Former US Federal prosecutor to speak at Donald Lecture Series about social justice, law enforcement

Former US Federal prosecutor to speak at Donald Lecture Series about social justice, law enforcement

By Lawrence Belanger

Local Journalism Initiative


Jared Fishman, a former federal prosecutor in the United States, will be speaking Tuesday, Feb. 21 at 7 p.m. at Centennial Theatre on the Bishop’s University campus as part of the University’s 2022-2023 Donald Lecture Series. He will share his journey from working within the American criminal justice system to working as part of a non-profit to address systemic injustice across that country. “I worked deep within the criminal justice system in the United States for years, and it became clear to me that it was broken,” explained Fishman over the phone.

Fishman is the founder of Justice Innovation Labs, a non-profit that, in his words, “works with criminal justice decision makers to build a more just and equitable justice system in their jurisdictions.” Prior to founding the Justice Innovation Lab, he served for 14 years as a federal prosecutor in the US Department of Justice’s Civil Rights Division. He secured convictions in cases involving police misconduct, hate crimes and human trafficking.

His work led him to different places around the world, from Bosnia and Kosovo to numerous places across the Middle East. He worked cases including but not limited to the US states of Georgia, South Carolina, and California.

“If we really get down to it, people want their needs met. They want to live in stable communities. They want their kids to be safe and to have roofs over their heads, [to have] clean drinking water, and to hang out with their friends,” explains Fishman. “Our politics and political system have made it difficult,” not just in the United States, but in much of the world.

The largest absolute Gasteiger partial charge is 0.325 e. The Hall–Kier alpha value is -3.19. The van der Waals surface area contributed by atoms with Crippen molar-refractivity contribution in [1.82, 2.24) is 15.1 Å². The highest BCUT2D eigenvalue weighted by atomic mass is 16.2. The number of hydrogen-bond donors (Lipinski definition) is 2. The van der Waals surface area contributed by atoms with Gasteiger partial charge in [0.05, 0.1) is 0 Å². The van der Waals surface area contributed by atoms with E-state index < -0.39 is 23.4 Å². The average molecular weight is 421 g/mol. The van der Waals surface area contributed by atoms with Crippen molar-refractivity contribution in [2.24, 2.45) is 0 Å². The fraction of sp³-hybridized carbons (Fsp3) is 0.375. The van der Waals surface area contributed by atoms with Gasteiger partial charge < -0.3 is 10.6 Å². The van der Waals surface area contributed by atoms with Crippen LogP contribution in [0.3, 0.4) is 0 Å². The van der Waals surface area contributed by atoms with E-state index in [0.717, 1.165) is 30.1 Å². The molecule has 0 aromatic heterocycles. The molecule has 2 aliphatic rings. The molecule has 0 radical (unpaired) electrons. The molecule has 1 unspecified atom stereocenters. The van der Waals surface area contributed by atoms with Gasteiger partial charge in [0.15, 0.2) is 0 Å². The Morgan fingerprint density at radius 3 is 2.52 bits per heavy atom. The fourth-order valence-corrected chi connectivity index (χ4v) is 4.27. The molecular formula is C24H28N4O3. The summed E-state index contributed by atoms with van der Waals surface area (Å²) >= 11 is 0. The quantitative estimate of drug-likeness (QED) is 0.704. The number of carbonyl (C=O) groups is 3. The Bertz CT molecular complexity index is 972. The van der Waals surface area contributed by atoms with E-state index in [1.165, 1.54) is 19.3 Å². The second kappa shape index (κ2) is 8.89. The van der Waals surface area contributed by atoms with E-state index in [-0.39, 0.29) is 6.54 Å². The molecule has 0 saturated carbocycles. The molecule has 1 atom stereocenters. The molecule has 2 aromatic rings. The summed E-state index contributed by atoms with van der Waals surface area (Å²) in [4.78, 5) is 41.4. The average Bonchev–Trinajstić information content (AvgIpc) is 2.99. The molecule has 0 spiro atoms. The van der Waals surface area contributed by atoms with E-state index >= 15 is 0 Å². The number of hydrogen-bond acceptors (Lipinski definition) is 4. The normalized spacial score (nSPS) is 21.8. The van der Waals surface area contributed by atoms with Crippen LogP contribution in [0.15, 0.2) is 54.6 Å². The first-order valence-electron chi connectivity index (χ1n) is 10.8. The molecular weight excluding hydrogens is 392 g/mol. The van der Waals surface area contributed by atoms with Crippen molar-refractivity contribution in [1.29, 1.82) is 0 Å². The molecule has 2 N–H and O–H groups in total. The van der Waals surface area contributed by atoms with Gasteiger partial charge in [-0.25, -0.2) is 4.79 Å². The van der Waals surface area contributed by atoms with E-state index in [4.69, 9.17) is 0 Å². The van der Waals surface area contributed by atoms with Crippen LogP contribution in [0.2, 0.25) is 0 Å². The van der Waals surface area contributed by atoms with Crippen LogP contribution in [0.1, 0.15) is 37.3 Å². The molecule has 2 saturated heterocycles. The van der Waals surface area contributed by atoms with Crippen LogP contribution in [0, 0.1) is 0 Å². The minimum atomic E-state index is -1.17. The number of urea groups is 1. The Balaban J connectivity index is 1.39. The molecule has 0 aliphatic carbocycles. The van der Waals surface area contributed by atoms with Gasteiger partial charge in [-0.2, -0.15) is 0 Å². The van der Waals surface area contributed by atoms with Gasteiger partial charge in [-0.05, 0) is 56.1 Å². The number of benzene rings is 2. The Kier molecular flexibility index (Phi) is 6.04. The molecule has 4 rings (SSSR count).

As people realize this, Fishman and his group say they’ve seen communities say that there are certain charges and crimes that they don’t want in the justice system anymore. In pursuit of this ideal, his group works with police departments, prosecutors, and other people in the justice system to analyze their case decisions, arrests, and other data to provide recommendations and solutions to make their stated justice goals align with their actions in the communities they are part of.

According to Fishman, there are over 2,300 different court and law enforcement systems in the United States, due to how much of the US system is decided at the local level. Since these are local elected officials, he believes they have the power to act on their own to change the status quo.

“We work with people who recognize that there’s a problem in the justice system,” explains Fishman. For example, Justice Innovation Labs worked with a chief prosecutor in South Carolina who had been tracking their cases and wanted an assessment of their fairness. What his group found was the over-enforcement of low-level offences. “They had the priorities of public, explains Fishman, “but the reality was that the majority of people in their system were low-level crimes.” Fishman says they then helped that office identify cases where they could divert people out of the system, in order to work on cases that actually do contribute to public safety.”

Fishman believes his group can help bridge what he terms a “gap” between community activists who want less violent, more equitable policing and law enforcement agencies who recognize that issues like mental health and poverty are handled better by social workers or other professionals.

He is also the author of Fire on the Levee: the Murder of Henry Glover and the Search for Justice After Hurricane Katrina, which tells the story of the murder and burning of a Black man after Hurricane Katrina. Fishman’s investigation resulted in the prosecution of five New Orleans Police Department officers.

Made possible by the support of Bishop’s 1960 alumnus John Donald, the Donald Lecture Series brings national and international speakers to the Bishop’s campus to “provide insight, provoke thought, and stimulate debate on the most compelling issues and events in the world today.”

All lectures are free of charge and open to the public.

Share this article